As already indicated in the polls, the Scottish Prime Minister, Nicola Sturgeon, led her Scottish National Party (SNP) to another victory in the elections on Thursday (6). Until early Saturday afternoon (8), however, it was unclear whether success would be enough to secure his promise to hold a second UK independence referendum.
With 52 of the seats in the Scottish Parliament already defined, the SNP had won 43, compared to only 9 for the other parties combined. To obtain a majority, it must reach 65 (Parliament has 129 seats), which has only happened once in the history of the House.
A landslide victory is seen as essential for Nicola’s intentions to convene by 2023 – “if the pandemic permits” – a new plebiscite on Scottish independence, to which British Prime Minister Boris Johnson is opposed.
Popular consultation is only possible with the permission of the British government, and Boris has already warned that he has no intention of granting it. Two months ago, he called this assumption “totally inadequate, irrelevant and unnecessary”.
An indisputable result could, however, put the Prime Minister under pressure. It was the unprecedented majority won by the SNP in 2011 that forced the Prime Minister of the United Kingdom at the time, David Cameron (also of the Conservative Party, like Boris), to accept in 2012 the realization of the first plebiscite, which took place in 2014.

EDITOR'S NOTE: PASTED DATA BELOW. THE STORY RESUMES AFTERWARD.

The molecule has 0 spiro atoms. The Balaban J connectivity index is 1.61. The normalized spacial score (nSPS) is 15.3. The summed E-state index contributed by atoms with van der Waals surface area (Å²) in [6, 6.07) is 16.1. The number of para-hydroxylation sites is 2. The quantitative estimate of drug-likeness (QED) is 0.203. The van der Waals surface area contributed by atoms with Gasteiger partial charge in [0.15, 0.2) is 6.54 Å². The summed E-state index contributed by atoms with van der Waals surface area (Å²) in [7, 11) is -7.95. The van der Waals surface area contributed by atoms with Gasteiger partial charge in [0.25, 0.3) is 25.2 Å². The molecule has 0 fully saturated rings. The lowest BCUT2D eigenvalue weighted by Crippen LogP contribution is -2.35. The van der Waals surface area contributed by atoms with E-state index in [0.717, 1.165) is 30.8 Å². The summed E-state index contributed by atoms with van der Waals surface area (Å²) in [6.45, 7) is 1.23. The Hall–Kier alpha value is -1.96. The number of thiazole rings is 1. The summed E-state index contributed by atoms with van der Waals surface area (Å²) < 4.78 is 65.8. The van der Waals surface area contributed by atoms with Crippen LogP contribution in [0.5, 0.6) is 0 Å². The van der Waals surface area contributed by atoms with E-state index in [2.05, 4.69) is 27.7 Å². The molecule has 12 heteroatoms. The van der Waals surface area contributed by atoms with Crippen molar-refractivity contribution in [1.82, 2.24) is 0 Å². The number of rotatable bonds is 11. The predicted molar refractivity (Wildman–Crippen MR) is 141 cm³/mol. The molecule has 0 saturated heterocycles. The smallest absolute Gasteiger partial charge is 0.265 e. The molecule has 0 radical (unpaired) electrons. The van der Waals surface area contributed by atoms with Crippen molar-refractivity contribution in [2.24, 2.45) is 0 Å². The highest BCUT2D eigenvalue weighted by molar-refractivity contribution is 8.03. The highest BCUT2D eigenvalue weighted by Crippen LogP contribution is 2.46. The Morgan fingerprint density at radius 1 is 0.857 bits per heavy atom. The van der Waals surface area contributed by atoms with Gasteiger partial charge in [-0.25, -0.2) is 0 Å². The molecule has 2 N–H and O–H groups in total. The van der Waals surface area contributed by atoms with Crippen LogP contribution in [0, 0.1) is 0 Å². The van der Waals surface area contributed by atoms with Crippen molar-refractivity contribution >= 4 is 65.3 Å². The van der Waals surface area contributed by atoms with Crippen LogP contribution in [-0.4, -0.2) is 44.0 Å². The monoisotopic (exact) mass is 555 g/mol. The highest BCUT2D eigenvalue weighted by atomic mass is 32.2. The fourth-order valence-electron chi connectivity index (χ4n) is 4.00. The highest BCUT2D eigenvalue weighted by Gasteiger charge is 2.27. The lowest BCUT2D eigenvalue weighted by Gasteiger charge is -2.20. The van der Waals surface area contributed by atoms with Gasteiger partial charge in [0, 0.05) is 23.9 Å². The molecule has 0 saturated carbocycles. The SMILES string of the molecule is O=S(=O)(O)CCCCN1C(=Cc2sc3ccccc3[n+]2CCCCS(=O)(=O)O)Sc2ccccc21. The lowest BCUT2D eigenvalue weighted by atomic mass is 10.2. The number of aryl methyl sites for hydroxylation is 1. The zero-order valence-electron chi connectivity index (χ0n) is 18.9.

It is not clear where the current wind of Scottish public opinion is blowing in relation to the separation from England. In the first consultation, the majority of Scots voted to stay in the UK. But an even larger share of them wanted to stay in the European Union, and the mood changed after the referendum in which Brexit scratched in 2016.
Pro-European Scots have felt betrayed and the nationalistic sentiment of a section of the population who sees England favored by the central government has intensified, to the detriment of the three other nations of the United Kingdom – Scotland, Wales and Northern Ireland.
When hopes of a Brexit review were buried by a re-election of Boris in 2019, the pro-independence Scots became the majority. The situation lasted until last month. In recent weeks, polls have indicated a technical draw: 51% against; 49% for.
Part of that result, analysts say, is due to Boris Johnson’s success with vaccination. The British Prime Minister argues that the pandemic has proven the importance of cohesion between Scotland and England. Other hypotheses are the fear of the flight of companies or the creation of a hard border with England.
There are also important practical barriers that make separation difficult, such as the high Scottish government deficit, the difficulty of creating an independent currency and military opposition, since Scotland is home to important NATO bases (North Atlantic Military Alliance).
Moreover, the reintroduction into the European Union – one of the reasons for the greatest frustration of anti-Conservative Scots – is neither automatic nor one-sided. This would depend on the conditions negotiated with the European bloc and could take several years.